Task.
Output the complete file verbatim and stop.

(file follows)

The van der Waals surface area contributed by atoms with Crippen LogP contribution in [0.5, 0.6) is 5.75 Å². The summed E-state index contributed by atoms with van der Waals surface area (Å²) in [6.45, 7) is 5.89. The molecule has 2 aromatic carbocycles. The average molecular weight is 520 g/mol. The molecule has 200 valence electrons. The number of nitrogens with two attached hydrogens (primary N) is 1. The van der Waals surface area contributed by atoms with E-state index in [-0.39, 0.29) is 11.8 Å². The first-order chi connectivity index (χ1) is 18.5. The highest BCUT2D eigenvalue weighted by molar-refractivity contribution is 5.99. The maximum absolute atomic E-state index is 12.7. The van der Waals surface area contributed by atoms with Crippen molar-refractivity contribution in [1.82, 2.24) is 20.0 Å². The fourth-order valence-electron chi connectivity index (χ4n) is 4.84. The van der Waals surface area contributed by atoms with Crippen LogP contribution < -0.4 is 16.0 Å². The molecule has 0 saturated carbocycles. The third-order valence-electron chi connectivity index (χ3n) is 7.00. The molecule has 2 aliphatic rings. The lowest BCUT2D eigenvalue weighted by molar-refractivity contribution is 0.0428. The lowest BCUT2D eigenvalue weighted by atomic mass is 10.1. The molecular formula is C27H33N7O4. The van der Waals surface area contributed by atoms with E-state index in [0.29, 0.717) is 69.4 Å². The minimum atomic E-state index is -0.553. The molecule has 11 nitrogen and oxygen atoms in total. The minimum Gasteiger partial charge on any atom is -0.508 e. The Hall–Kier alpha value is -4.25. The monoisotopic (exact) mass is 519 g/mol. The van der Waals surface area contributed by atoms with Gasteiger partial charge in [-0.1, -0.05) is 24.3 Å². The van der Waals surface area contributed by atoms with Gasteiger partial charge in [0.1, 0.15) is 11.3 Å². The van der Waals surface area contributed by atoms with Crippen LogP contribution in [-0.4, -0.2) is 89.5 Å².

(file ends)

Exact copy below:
The van der Waals surface area contributed by atoms with Crippen LogP contribution in [0.5, 0.6) is 5.75 Å². The summed E-state index contributed by atoms with van der Waals surface area (Å²) in [6.45, 7) is 5.89. The molecule has 2 aromatic carbocycles. The average molecular weight is 520 g/mol. The molecule has 200 valence electrons. The number of nitrogens with two attached hydrogens (primary N) is 1. The van der Waals surface area contributed by atoms with E-state index in [-0.39, 0.29) is 11.8 Å². The first-order chi connectivity index (χ1) is 18.5. The highest BCUT2D eigenvalue weighted by molar-refractivity contribution is 5.99. The maximum absolute atomic E-state index is 12.7. The van der Waals surface area contributed by atoms with Crippen molar-refractivity contribution in [1.82, 2.24) is 20.0 Å². The fourth-order valence-electron chi connectivity index (χ4n) is 4.84. The van der Waals surface area contributed by atoms with Crippen LogP contribution < -0.4 is 16.0 Å². The molecule has 0 saturated carbocycles. The third-order valence-electron chi connectivity index (χ3n) is 7.00. The molecule has 2 aliphatic rings. The lowest BCUT2D eigenvalue weighted by molar-refractivity contribution is 0.0428. The lowest BCUT2D eigenvalue weighted by atomic mass is 10.1. The molecular formula is C27H33N7O4. The van der Waals surface area contributed by atoms with E-state index in [0.29, 0.717) is 69.4 Å². The minimum atomic E-state index is -0.553. The molecule has 11 nitrogen and oxygen atoms in total. The minimum Gasteiger partial charge on any atom is -0.508 e. The Hall–Kier alpha value is -4.25. The monoisotopic (exact) mass is 519 g/mol. The van der Waals surface area contributed by atoms with Gasteiger partial charge in [-0.1, -0.05) is 24.3 Å². The van der Waals surface area contributed by atoms with Gasteiger partial charge in [0.1, 0.15) is 11.3 Å². The van der Waals surface area contributed by atoms with Crippen LogP contribution in [-0.4, -0.2) is 89.5 Å².